Australian soldiers patrol with the Afghan National Army in the Mirabad Valley Region of Uruzgan Province.
Jan. 25, 2010 —
URUZGAN PROVINCE, Afghanistan (Jan. 25, 2010) - A major operation being conducted by Australian and Afghan National Army (ANA) Forces is being hailed as the start of a bright future for the people of the Mirabad Valley Region in Uruzgan Province.
The Commanding Officer of the Second Mentoring and Reconstruction Task Force (MRTF-2), Lieutenant Colonel Andrew Hocking, said establishing security is the first important step in improving the lives of the Afghan population.
“There’s no doubt the continued presence of soldiers in the Mirabad Valley Region has dramatically improved security, which is now leading to development, ultimately improving lives of the local population now and well into the future,” Lieutenant Colonel Hocking said.
Operation Pelatel Man’a involves the Uruzgan-based ANA 4th Brigade, MRTF-2, Dutch soldiers, and other International Security Assistance Force (ISAF) partners.
More than 30 weapons caches have been found since the operation began on 1 January 2010. Their contents have included rocket propelled grenades and mortars, Improvised Explosive Device (IED) components and thousands of rounds of small arms ammunition.
Australian mentors are working closely with ANA soldiers, who have found some of the caches independently from coalition forces.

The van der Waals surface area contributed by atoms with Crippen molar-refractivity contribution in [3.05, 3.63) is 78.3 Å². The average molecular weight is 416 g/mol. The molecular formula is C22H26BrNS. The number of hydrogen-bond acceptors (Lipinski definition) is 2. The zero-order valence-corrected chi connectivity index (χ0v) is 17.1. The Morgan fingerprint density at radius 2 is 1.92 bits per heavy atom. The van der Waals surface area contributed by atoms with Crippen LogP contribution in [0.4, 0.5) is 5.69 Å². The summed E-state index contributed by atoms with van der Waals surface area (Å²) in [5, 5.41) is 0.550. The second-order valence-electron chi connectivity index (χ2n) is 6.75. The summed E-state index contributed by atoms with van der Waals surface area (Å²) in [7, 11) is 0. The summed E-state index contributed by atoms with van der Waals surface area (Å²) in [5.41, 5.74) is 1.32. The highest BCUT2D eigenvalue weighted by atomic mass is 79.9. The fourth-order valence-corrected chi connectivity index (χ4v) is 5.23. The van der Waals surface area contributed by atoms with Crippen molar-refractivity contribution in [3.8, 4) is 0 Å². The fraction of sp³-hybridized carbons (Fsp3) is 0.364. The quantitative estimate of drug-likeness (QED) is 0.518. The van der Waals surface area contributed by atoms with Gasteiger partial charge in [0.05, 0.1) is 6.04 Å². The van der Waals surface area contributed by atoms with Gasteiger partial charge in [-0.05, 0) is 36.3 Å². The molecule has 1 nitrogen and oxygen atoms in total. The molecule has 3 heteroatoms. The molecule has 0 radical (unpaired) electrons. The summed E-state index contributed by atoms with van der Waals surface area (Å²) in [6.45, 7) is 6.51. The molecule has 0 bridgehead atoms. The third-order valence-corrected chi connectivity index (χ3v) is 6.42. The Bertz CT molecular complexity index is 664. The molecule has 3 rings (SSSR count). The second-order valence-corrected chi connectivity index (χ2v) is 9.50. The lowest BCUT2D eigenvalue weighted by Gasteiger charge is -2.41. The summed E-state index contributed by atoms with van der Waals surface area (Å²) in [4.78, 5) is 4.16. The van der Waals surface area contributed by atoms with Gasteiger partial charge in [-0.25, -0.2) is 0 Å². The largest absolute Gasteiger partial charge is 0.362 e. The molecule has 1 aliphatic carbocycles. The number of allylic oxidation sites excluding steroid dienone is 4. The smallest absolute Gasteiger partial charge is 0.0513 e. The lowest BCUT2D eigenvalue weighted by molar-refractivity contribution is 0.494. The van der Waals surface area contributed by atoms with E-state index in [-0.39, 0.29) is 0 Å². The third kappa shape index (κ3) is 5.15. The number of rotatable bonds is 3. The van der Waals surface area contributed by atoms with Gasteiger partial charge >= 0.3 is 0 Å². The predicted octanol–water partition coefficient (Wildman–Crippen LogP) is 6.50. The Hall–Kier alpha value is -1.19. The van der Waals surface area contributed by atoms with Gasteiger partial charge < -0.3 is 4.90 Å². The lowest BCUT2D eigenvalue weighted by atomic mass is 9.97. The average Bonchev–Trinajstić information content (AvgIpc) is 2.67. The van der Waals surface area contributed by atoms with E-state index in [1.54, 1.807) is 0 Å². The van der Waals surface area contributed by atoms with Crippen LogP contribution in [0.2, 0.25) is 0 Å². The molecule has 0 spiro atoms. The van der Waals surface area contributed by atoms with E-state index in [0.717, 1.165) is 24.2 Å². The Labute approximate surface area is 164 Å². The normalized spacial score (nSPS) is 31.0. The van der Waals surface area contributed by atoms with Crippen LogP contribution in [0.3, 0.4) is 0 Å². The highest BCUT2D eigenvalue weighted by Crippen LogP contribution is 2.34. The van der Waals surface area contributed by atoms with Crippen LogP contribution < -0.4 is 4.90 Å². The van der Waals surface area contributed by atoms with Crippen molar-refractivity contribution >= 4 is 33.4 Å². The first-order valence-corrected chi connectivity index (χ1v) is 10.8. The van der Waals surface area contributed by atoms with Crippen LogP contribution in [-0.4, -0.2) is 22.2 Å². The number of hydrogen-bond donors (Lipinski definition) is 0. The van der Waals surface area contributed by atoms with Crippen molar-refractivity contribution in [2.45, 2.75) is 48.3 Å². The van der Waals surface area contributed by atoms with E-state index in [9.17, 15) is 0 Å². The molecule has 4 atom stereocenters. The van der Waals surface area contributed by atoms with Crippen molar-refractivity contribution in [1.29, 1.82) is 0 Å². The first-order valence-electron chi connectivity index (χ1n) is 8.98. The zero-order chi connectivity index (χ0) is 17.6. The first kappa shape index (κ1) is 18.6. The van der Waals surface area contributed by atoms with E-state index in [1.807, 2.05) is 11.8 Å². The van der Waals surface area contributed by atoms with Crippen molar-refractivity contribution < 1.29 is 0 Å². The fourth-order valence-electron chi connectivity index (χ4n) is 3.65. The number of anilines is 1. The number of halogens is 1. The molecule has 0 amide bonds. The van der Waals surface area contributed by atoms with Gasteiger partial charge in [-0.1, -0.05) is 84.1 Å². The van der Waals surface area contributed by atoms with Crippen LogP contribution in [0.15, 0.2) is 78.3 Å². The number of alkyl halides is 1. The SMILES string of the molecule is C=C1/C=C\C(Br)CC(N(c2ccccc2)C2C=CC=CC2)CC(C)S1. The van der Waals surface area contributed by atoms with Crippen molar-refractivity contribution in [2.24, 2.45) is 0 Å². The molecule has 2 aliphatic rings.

“During searching the quala, I found two IEDs, that’s anti-tank or anti-vehicles, not anti-person (IEDs),” said Private Ihsan, an Engineer with the 2nd Infantry Kandak of the ANA 4th Brigade.
“I like to be with the Army because it’s very important for me when I find some things I am told ‘you did a good job’.”
Platoon commander with the 2nd Infantry Kandak, Lieutenant Zubair, said the operation has boosted his soldiers’ confidence, reinforcing the belief that they can defeat the insurgency.
“My message is hope for the whole country, and for good security here in this area,” said Lieutenant Zubair.
“I like working together with all coalition forces and whenever we are working with them, there is a kind of knowledge for our soldiers and for myself. Everyday, we learn new things here.”
The cache finds have saved lives and hampered the insurgent’s ability to use IEDs, which continue to be the insurgent’s weapon of choice and so often indiscriminately kill innocent civilians.
One of the Australian mentors, Sergeant Bradley Foster, said there are a lot of small achievements that are hard to measure at times, however, they all add up to building capability for the ANA.
“Whether it’s just simple things, getting all their weapons zeroed, or for them to be able to do more complex manoeuvre, there’s been a great deal of achievements made in that area,” Sergeant Foster said.
Meetings are being held with key leaders throughout the Mirabad Valley Region to listen to their issues and work out ways of helping the local population, with the catch phrase being “help us, help you”.
“Our efforts are now turning to the delivery of small scale development activities that will improve the daily lives of the people,” Lieutenant Colonel Hocking said. “Once the people trust the Government, this will enable the Government to bring economic development, which will be the lynch pin for long term security and stability in Afghanistan.”
Operations such as these support Australia’s strong commitment to building the capabilities of the ANA so that it can maintain security within Uruzgan Province.